###### Welcome to the Laboratory for the Physics of Complex Quantum Systems!

The Laboratory was established by MIPT in May of 2020. We pursue theoretical studies of the complex behavior of many-particle quantum systems with a particular focus on the phenomenon of dynamic thermalization and on the properties of strongly correlated electronic systems.

###### Dynamic thermalization

In the past two decades, experimental advances in dealing with systems consisting of 10-1000 quantum particles allowed one to probe the behavior of thermodynamically isolated many-body quantum systems. This research direction is becoming increasingly relevant as the size of the functional elements in electronics is approaching the scale of nanometers. Efforts to create quantum computers and quantum simulators are also making steady progress. The above developments have stimulated an explosion of theoretical activity on the subject of thermalization in isolated quantum systems. The theoretical challenge here is to predict the statistical behavior that actually emerges dynamically in the course of preparation and manipulation of quantum systems. Unconventional statistical behavior may become either performance-limiting or performance-enhancing factor for quantum devices.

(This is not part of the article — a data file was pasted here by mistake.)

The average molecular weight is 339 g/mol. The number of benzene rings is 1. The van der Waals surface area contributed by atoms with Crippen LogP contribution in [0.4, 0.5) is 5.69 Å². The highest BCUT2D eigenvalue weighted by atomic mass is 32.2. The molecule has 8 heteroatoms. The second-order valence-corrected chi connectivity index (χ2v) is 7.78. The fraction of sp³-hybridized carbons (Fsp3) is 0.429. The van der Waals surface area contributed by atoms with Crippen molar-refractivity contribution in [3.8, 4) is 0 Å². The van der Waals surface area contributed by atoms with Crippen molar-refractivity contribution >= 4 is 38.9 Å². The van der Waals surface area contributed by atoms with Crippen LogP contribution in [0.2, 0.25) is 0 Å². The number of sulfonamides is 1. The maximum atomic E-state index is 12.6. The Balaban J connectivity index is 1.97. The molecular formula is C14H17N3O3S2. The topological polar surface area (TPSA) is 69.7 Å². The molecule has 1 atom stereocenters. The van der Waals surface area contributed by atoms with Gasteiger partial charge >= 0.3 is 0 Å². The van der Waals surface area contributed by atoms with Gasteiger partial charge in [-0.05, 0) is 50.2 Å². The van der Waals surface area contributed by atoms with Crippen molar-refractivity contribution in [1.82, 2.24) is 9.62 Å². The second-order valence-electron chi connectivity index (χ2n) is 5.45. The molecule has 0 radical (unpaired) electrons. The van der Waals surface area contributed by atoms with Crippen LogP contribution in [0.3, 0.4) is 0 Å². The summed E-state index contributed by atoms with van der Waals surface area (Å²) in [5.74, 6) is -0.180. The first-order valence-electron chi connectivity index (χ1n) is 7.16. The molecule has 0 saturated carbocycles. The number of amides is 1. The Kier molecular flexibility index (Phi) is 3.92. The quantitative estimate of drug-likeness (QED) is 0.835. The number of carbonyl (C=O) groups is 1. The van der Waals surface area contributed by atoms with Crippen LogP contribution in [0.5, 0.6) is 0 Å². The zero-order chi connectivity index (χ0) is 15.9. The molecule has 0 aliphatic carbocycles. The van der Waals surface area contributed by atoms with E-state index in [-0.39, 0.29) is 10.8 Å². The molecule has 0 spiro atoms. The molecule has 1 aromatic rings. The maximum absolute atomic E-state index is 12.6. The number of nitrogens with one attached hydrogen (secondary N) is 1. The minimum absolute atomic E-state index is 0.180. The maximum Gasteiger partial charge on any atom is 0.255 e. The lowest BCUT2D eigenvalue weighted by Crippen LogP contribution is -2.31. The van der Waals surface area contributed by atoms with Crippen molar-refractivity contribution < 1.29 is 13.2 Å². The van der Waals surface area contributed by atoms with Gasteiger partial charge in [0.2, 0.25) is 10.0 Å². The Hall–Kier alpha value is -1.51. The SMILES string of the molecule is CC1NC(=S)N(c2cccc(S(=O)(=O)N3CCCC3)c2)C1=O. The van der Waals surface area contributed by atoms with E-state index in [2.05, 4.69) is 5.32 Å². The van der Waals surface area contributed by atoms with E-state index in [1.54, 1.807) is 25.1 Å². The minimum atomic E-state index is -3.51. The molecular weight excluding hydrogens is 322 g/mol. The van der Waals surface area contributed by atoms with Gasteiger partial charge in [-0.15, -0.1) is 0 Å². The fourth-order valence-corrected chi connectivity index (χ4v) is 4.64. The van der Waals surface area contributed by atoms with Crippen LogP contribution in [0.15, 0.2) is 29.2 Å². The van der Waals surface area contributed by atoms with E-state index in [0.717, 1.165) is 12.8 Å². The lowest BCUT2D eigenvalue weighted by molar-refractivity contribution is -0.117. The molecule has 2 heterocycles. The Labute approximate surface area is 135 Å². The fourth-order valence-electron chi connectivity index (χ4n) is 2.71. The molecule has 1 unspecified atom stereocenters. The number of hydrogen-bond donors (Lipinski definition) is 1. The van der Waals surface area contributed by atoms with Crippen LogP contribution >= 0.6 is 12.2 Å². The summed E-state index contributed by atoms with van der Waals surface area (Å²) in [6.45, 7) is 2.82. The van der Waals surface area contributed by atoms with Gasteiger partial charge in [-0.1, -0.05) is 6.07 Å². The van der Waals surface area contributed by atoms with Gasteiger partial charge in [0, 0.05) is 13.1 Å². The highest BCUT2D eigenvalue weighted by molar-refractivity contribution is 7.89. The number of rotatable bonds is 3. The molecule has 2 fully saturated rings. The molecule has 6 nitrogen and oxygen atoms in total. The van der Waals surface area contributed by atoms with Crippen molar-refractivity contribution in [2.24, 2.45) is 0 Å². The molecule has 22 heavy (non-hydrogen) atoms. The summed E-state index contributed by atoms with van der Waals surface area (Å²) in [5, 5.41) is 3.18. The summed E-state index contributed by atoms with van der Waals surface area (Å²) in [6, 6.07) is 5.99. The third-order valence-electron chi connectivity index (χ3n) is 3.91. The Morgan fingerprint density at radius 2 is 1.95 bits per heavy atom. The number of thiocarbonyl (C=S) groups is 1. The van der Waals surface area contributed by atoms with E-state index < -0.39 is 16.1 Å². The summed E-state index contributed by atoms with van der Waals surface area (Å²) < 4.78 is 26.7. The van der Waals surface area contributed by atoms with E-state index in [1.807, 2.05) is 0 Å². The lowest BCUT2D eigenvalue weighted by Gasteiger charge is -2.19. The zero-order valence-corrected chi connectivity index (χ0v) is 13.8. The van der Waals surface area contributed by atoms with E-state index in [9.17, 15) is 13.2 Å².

The subject of our special expertise within the broader dynamic thermalization agenda is the dynamics of nuclear spin systems measured by the experimental technique of nuclear magnetic resonance (NMR).

###### Quantum phenomena in strongly-correlated electronic systems: high-temperature superconductors, spin- and charge-density waves

Superconductivity is a fascinating macroscopic phenomenon of essentially quantum origin. High-temperature superconductivity in cuprates is a grand challenge to the condensed matter community. Understanding its mechanism is important both for technological applications and for deepening the fundamental knowledge about condensed matter systems. It absolutely cannot be excluded that, at some point in the future, a room-temperature superconductor will be discovered. Likewise, the research on the diagnostics and manipulation of materials exhibiting spontaneously formed spin- and charge-density waves has significant and still unexploited potential for applications in electronics.

Our current investigations include (i) the interplay between superconductivity and the spontaneous modulations of electronic density, and (ii) the nonequilibrium behavior of the spin- and charge-density waves.

###### The Laboratory is funded by the program 5-100, and by grant of the Russian Science Foundation - Projeсt №17-12-01587.

**Laboratory's publications since August, 2020**

**Seminar on Physics of Complex Quantum Systems**

**Click on the photos of the Laboratory members for more information.**